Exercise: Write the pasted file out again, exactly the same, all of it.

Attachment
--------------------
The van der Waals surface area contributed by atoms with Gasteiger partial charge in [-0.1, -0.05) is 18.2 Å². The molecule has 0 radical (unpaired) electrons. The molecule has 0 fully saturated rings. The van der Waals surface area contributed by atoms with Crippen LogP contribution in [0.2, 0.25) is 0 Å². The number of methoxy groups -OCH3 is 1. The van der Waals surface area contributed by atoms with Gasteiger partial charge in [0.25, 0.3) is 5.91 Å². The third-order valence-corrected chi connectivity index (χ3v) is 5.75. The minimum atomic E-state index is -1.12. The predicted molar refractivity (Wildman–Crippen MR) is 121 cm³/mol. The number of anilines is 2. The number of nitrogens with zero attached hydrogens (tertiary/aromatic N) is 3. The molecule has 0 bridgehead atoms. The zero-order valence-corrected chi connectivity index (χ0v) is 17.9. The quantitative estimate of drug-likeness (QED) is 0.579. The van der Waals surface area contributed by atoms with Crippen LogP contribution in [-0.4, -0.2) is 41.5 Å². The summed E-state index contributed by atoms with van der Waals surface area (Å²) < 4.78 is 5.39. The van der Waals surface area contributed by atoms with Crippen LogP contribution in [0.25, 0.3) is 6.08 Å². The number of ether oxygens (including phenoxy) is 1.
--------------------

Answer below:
The van der Waals surface area contributed by atoms with Gasteiger partial charge in [-0.1, -0.05) is 18.2 Å². The molecule has 0 radical (unpaired) electrons. The molecule has 0 fully saturated rings. The van der Waals surface area contributed by atoms with Crippen LogP contribution in [0.2, 0.25) is 0 Å². The number of methoxy groups -OCH3 is 1. The van der Waals surface area contributed by atoms with Gasteiger partial charge in [0.25, 0.3) is 5.91 Å². The third-order valence-corrected chi connectivity index (χ3v) is 5.75. The minimum atomic E-state index is -1.12. The predicted molar refractivity (Wildman–Crippen MR) is 121 cm³/mol. The number of anilines is 2. The number of nitrogens with zero attached hydrogens (tertiary/aromatic N) is 3. The molecule has 0 bridgehead atoms. The zero-order valence-corrected chi connectivity index (χ0v) is 17.9. The quantitative estimate of drug-likeness (QED) is 0.579. The van der Waals surface area contributed by atoms with Crippen LogP contribution in [-0.4, -0.2) is 41.5 Å². The summed E-state index contributed by atoms with van der Waals surface area (Å²) < 4.78 is 5.39. The van der Waals surface area contributed by atoms with Crippen LogP contribution in [0.25, 0.3) is 6.08 Å². The number of ether oxygens (including phenoxy) is 1.